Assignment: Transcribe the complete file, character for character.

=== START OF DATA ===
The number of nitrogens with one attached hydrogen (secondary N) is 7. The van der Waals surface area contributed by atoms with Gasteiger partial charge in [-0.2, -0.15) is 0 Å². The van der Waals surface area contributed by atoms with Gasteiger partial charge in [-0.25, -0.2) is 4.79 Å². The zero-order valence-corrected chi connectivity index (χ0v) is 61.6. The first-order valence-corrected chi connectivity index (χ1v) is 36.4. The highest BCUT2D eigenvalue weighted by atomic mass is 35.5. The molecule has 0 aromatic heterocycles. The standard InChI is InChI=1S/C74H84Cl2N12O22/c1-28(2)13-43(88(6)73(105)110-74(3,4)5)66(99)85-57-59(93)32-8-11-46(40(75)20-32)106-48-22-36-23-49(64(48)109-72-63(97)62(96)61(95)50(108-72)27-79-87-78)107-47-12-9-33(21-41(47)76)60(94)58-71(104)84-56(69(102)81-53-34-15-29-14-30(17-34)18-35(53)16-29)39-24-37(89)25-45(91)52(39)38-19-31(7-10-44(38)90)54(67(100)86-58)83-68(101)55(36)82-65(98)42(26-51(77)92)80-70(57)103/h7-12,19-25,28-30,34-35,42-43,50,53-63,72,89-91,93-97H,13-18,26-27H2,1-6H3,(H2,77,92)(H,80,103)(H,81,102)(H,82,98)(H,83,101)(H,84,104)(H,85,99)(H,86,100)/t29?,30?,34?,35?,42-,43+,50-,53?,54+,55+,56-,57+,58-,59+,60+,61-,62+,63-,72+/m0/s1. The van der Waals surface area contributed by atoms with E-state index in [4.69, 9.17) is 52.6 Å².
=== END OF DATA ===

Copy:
The number of nitrogens with one attached hydrogen (secondary N) is 7. The van der Waals surface area contributed by atoms with Gasteiger partial charge in [-0.2, -0.15) is 0 Å². The van der Waals surface area contributed by atoms with Gasteiger partial charge in [-0.25, -0.2) is 4.79 Å². The zero-order valence-corrected chi connectivity index (χ0v) is 61.6. The first-order valence-corrected chi connectivity index (χ1v) is 36.4. The highest BCUT2D eigenvalue weighted by atomic mass is 35.5. The molecule has 0 aromatic heterocycles. The standard InChI is InChI=1S/C74H84Cl2N12O22/c1-28(2)13-43(88(6)73(105)110-74(3,4)5)66(99)85-57-59(93)32-8-11-46(40(75)20-32)106-48-22-36-23-49(64(48)109-72-63(97)62(96)61(95)50(108-72)27-79-87-78)107-47-12-9-33(21-41(47)76)60(94)58-71(104)84-56(69(102)81-53-34-15-29-14-30(17-34)18-35(53)16-29)39-24-37(89)25-45(91)52(39)38-19-31(7-10-44(38)90)54(67(100)86-58)83-68(101)55(36)82-65(98)42(26-51(77)92)80-70(57)103/h7-12,19-25,28-30,34-35,42-43,50,53-63,72,89-91,93-97H,13-18,26-27H2,1-6H3,(H2,77,92)(H,80,103)(H,81,102)(H,82,98)(H,83,101)(H,84,104)(H,85,99)(H,86,100)/t29?,30?,34?,35?,42-,43+,50-,53?,54+,55+,56-,57+,58-,59+,60+,61-,62+,63-,72+/m0/s1. The van der Waals surface area contributed by atoms with E-state index in [4.69, 9.17) is 52.6 Å².